Re: Shaggy Dog vs. Psychic Dog

From: Dace (
Date: Tue Aug 28 2001 - 19:49:22 BST

  • Next message: Dace: "Re: Shaggy Dog vs. Psychic Dog"

    Received: by id TAA11014 (8.6.9/5.3[ref] for from; Tue, 28 Aug 2001 19:51:09 +0100
    Message-ID: <002f01c12ff2$2d46f2a0$e824f4d8@teddace>
    From: "Dace" <>
    To: <>
    References: <>
    Subject: Re: Shaggy Dog vs. Psychic Dog
    Date: Tue, 28 Aug 2001 11:49:22 -0700
    Content-Type: text/plain; charset="iso-8859-1"
    Content-Transfer-Encoding: 7bit
    X-Priority: 3
    X-MSMail-Priority: Normal
    X-Mailer: Microsoft Outlook Express 5.50.4133.2400
    X-MimeOLE: Produced By Microsoft MimeOLE V5.50.4133.2400
    Precedence: bulk

    Scott wrote:

    > So...when I was a wee embryo and developed so-called gill-slits was I
    > remembering a time when an ancestor way back when was a fish? Was I
    > resonating with this ancestral water dweller?

    No. This might come across as hair-splitting, but you were never an embryo.
    You're a human being, and there's nothing human about an embryo. Human
    consciousness isn't born until sometimes during the first year of autonomous
    life. However, there is something to Haeckel's notion of phylogeny
    providing the mechanics of ontogeny. It's a species memory that infuses the
    developing organism. And Haeckel wasn't the first to apply the concept of
    memory to developmental biology. Sheldrake is resuscitating an idea that
    goes back to the 1870s.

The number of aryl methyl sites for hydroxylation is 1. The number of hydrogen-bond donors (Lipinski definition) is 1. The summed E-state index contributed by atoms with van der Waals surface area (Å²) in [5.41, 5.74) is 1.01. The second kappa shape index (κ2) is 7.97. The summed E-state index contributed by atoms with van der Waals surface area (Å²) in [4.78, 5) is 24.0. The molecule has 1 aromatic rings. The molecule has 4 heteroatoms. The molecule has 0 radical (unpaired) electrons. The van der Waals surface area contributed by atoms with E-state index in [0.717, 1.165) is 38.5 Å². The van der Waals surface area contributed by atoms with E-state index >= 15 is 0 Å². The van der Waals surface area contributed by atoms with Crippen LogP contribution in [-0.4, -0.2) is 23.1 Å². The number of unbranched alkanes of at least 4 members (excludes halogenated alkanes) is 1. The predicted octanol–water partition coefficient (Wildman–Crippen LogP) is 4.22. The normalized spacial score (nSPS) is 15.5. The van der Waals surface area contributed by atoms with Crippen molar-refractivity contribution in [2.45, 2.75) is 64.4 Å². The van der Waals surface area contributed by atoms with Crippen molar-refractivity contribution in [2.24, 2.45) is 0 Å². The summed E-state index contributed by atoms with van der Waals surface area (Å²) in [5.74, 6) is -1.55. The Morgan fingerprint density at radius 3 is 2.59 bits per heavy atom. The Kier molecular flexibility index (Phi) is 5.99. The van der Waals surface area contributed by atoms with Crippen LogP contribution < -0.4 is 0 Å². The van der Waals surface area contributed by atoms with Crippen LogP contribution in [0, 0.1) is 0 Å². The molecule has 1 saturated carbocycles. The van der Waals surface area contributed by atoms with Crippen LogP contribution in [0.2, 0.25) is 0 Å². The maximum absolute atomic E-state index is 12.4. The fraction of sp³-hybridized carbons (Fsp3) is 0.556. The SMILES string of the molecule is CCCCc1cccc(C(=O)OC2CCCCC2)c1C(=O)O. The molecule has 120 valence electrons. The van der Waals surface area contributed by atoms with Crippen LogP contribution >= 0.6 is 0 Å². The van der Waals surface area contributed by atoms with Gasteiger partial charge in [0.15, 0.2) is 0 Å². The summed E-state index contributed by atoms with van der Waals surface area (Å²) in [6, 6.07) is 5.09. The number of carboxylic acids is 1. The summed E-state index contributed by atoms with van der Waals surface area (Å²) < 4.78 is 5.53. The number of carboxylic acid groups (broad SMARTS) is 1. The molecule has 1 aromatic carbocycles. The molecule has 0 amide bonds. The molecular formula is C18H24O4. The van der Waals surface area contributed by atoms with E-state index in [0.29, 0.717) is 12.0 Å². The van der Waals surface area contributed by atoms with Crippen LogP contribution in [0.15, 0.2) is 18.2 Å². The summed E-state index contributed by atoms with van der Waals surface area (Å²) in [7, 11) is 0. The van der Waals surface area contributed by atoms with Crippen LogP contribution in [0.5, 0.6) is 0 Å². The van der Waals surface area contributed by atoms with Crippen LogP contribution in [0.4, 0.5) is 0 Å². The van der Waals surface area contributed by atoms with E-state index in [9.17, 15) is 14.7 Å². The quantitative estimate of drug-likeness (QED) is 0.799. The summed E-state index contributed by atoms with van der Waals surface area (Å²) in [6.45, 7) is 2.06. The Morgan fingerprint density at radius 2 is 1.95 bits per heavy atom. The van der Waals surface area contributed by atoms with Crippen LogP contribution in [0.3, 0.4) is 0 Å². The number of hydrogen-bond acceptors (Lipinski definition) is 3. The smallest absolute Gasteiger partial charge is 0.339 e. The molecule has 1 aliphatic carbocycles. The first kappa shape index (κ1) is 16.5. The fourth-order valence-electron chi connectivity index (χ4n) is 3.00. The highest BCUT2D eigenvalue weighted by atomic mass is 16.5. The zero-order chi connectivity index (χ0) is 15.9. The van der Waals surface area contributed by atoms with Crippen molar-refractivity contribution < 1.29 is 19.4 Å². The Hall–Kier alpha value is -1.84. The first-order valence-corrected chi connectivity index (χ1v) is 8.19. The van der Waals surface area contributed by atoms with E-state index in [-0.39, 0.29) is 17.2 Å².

> When Sheldrake (in _The
    > Presence of the Past_, last page of chapter 4) brings up these gill slits
    > refers to a figure in chapter 1 which is basically Haeckel's highly
    > drawings of vertebrate embryos. Would Sheldrake's formative causation or
    > morphic resonance be any more valid than Haeckel's mnemic analogy of
    > perigenesis and plastidules in this regard?

    Haeckel's view of organic memory lacked a mechanism by which it could be
    transferred from species to egg. Sheldrake proposes that this occurs
    through resonance. Living forms (as well as certain nonliving forms)
    resonate with similar forms that preceded them. Thus the embryo in your
    mother's womb was resonating with the composite form of the embryos that
    came before it. Except for the variations resulting from unique genetic
    composition, this accounts for the form of the body as it emerges.

    The value of Sheldrake is that he gives us a testable and as yet unfalsified
    hypothesis of memory.


    This was distributed via the memetics list associated with the
    Journal of Memetics - Evolutionary Models of Information Transmission
    For information about the journal and the list (e.g. unsubscribing)

    This archive was generated by hypermail 2b29 : Tue Aug 28 2001 - 19:55:48 BST